Field of Science

Questions about CRISPR-mediated phage immunity

Thursday's post described the hypothesis that bacteria might use gene transfer agent particles to inoculate other cells in the population with fragments of phage DNA, and outlined an experiment to test this.  Now I'm realizing that I need to know a lot more about the kind of immunity I should expect to see if this GTA-as-vaccine hypothesis is correct.

Simplistic outline of the experiment:
  1. Infect GTA-producer strain of R. capsulatus with phage under conditions where the infection is inefficient and few cells lyse.
  2. Remove cells and debris from the culture, to get a supernatant that will contain GTA particles and (unavoidably) some phage particles.
  3. Expose a new culture to the supernatant so cells obtain DNA from the GTA particles, again under conditions where successful phage infection will be minimized.
  4. Wash the surviving cells to remove phage (as much as possible).  Allow time for CRISPR formation if needed.
  5. Expose the cells to a titer of phage suitable for selecting resistant cells.  As a control, also expose cells not treated with GTA.  
  6. Plate to isolate colonies from surviving cells.
  7. Test the survivors for phage resistance.
  8. Compare the frequency of resistance in treated and control cultures.
  9. Test resistant colonies for CRISPR changes.

Things I should find out before I do the experiment:

1.  How efficiently do introduced DNA fragments give rise to CRISPR spacers?  If this efficiency is too low relative to the background rate of phage resistance, I won't be able to detect an effect.  This paper (Hynes et al. 2014, thanks to @AprilPawluk for pointing me to it) might let me estimate the  efficiency.  They exposed cells to a mixture of infectious and damaged phage (damaged by a restriction enzyme in the cell or by prior UV irradiation) at a multiplicity of infection (moi) of 0.1-0.2, and then examined the resulting confluently lysed lawns for phage-resistant colonies.  Unfortunately they only report relative changes in frequency of resistant cells (maxima 16-fold and 6 fold for restriction and irradiation respectively), but in their Methods they mention that the highest frequencies of resistance they observed were about 10^-6.  I don't know if this is for naive cells or pre-exposed cells, but even if it's for naive cells, the max frequency of CRISPR resistance I might expect is only about 10^-5.  This would not pose a detection problem, but it would limit the population-level benefits of the proposed vaccine system.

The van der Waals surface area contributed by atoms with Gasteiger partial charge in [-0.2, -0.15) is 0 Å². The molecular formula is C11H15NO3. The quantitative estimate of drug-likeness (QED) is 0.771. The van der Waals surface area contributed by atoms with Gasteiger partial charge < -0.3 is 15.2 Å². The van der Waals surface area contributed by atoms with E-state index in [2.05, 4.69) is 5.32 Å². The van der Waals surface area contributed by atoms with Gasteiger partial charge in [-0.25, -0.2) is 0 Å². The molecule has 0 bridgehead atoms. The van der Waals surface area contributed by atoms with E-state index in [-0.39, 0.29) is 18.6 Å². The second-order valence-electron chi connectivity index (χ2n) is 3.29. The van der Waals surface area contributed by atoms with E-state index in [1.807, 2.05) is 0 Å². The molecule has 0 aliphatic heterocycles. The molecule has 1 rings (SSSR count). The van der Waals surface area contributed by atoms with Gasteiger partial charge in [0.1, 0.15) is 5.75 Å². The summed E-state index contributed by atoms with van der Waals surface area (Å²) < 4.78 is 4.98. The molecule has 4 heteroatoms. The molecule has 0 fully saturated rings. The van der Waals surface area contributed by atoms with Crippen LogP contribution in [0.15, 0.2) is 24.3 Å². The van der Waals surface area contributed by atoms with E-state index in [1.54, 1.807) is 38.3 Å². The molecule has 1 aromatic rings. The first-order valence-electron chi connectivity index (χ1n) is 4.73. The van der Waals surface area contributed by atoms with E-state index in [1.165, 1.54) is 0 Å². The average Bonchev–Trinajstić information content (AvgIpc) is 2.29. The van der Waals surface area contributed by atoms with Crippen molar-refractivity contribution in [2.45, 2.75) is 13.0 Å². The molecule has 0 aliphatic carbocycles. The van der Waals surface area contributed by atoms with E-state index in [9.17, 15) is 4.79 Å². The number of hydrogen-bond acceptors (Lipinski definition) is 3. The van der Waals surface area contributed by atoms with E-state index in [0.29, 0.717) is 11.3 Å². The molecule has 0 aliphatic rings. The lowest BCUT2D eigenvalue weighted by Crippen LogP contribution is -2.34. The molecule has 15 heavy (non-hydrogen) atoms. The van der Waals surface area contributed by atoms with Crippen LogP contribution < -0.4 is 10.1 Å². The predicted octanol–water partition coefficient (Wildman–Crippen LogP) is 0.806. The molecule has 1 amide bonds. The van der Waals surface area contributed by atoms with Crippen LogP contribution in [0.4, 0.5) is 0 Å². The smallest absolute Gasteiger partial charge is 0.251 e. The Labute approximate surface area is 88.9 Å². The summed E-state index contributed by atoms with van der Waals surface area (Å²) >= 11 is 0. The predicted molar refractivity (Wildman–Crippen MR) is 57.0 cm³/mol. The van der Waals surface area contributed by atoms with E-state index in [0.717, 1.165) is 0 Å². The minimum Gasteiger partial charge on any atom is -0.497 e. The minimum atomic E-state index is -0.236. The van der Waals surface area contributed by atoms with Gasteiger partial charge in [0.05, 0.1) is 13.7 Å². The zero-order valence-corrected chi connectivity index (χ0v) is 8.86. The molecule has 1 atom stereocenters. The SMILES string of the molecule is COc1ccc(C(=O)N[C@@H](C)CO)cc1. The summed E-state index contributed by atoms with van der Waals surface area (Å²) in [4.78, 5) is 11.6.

2.  What fraction of the survivors of a phage infection are genetically resistant, and what fraction of phage resistance arises by non-CRISPR mechanisms?  If most survivors are just lucky, then it might be a lot of work to identify the genetically resistant ones.  In the Hynes et al. experiments, all of the colonies were genetically resistant, and all had new CRISPR spacers.  However this might be quite different for different phages.  If most resistant cells have altered phage receptors rather than phage-specific CRISPR spacers, the effect of GTA-mediated CRISR resistance will be hard to detect.

3.  How quickly does CRISPR-mediated phage resistance arise after exposure to phage DNA?  I don't know.  Cells in the Hynes experiment might have had one or two lytic-cycle durations between being infected by the damaged phage and being infected by an infectious phage.

4.  What fraction of phage infections are abortive and thus could lead to CRISPR immunity to subsequent infection?  Inspired by the Hynes experiment, I can increase abortive infections by UV-irradiating the phage lysate.  (I know how to do this well from previous work.)

5.  How efficiently do phage spacers prevent phage infection?  April Pawluk (via Twitter) says they reduce infection by several orders of magnitude. In the Hynes work acquisition of a phage-derived CRISPR spacer enabled cells to form a colony in a sea of phage.

OK.  I have lysates of five sequenced R. capsulatus phages (from Dave Bollivar via Tom Beatty), and I have the R. capsulatus strain these phages were isolated on, as well as GTA-producing and recipient strains. Time to get to work!

No comments:

Post a Comment

Markup Key:
- <b>bold</b> = bold
- <i>italic</i> = italic
- <a href="">FoS</a> = FoS